of the Sun"
is a Legend from the Cherokee who are one of Three Tribes who Believe
that the Sun was a Woman In this tale the Sun is an Old woman with
a grown daughter and human emotions. This is told as was recorded
by James Mooney during his stay with the Cherokee during the 1800's
while working for the Smithsonian.
Daughter of the Sun
The Sun lived on the other side of the sky vault, but her daughter
lived in the middle of the sky, directly above the Earth. Every
day as the sun was climbing along the sky arch to the west, she
used to stop at her daughters house for dinner.
Now, the Sun hated the people of this Earth, because they never
looked straight at her without squinting. She said to her brother,
the Moon, "My grandchildren are ugly, they screw up their faces
whenever they see me.
But the Moon said, "I like my younger brothers, I think they
are handsome." This was because they always smiled pleasantly
at his mild glow in the night sky.
The Sun was jealous of the Moon's popularity and decided to kill
the people. Every day when she got near her daughter's house, she
sent down such sultry heat that fever broke out and people died
by the hundreds. When everyone had lost some friend ands it seemed
as if no one would be spared, the humans went for help to the little
men. these men, who were friendly spirits, said that the only way
the people could save themselves was to kill Sun.
The Little Men Made medicine to change two of the humans into snakes,
the spreading adder and copperhead, who could hide near the daughter's
door and bite the old Sun. The Snakes went up to the sky and lay
in wait until the sun arrived for dinner. But when the spreading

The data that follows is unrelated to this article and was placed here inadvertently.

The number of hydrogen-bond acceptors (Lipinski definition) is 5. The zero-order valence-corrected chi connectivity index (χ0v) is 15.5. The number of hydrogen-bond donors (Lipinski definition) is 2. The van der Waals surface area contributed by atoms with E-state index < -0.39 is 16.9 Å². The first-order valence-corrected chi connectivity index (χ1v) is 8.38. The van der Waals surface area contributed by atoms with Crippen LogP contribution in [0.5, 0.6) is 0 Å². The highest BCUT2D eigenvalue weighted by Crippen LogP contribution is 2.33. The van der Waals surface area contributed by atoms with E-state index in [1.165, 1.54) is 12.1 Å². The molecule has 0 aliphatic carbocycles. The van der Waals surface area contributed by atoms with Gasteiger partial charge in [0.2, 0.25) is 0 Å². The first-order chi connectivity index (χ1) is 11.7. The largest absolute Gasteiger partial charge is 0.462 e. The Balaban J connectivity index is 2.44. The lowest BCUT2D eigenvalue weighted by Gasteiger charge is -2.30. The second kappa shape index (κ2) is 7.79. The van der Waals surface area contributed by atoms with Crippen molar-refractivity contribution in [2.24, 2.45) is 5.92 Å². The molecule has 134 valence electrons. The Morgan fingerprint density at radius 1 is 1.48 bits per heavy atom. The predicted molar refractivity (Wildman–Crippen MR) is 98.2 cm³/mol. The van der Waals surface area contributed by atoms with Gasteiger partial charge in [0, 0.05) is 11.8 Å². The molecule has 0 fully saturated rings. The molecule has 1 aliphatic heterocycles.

adder was about to spring, her bright light blinded him and he could
only spit out yellow slime, as he does to this day when he tries
to bite. The Sun called him a nasty thing and went into the house,
and the copperhead was so discouraged that he crawled off without
trying to do anything.
The people still dying from the terrible heat, went a second time
to the Little Men for help. Again the Little Men made medicine and
changed one man into the great Uktena, the water monster, and another
into a rattlesnake. As before, the serpents had instructions to
kill the old Sun when she stopped at her daughter's house. Uktena
was large and fierce, with horns on his head, and everyone thought
he would be sure to succeed. But the rattlesnake was so eager that
he raced ahead and coiled up just outside the house. When the Sun's
daughter opened the door to look for her mother, he struck and she
fell dead in the doorway. Forgetting to wait for the old Sun, he
went back to the people, and Uktena was so angry at the rattlesnake's
stupidity that he went back too.
Since then we pray to the rattlesnake and don't kill him, because
he wishes people well and never tries to bite if we don't disturb
him. But Uktena grew angrier and more dangerous all the time. He
became so venomous that if he even looked at a man, the man's whole
family would die. Eventually the people held a council and decided
that he was just too dangerous, so they sent him to Galun'lati,
the world, where he still is.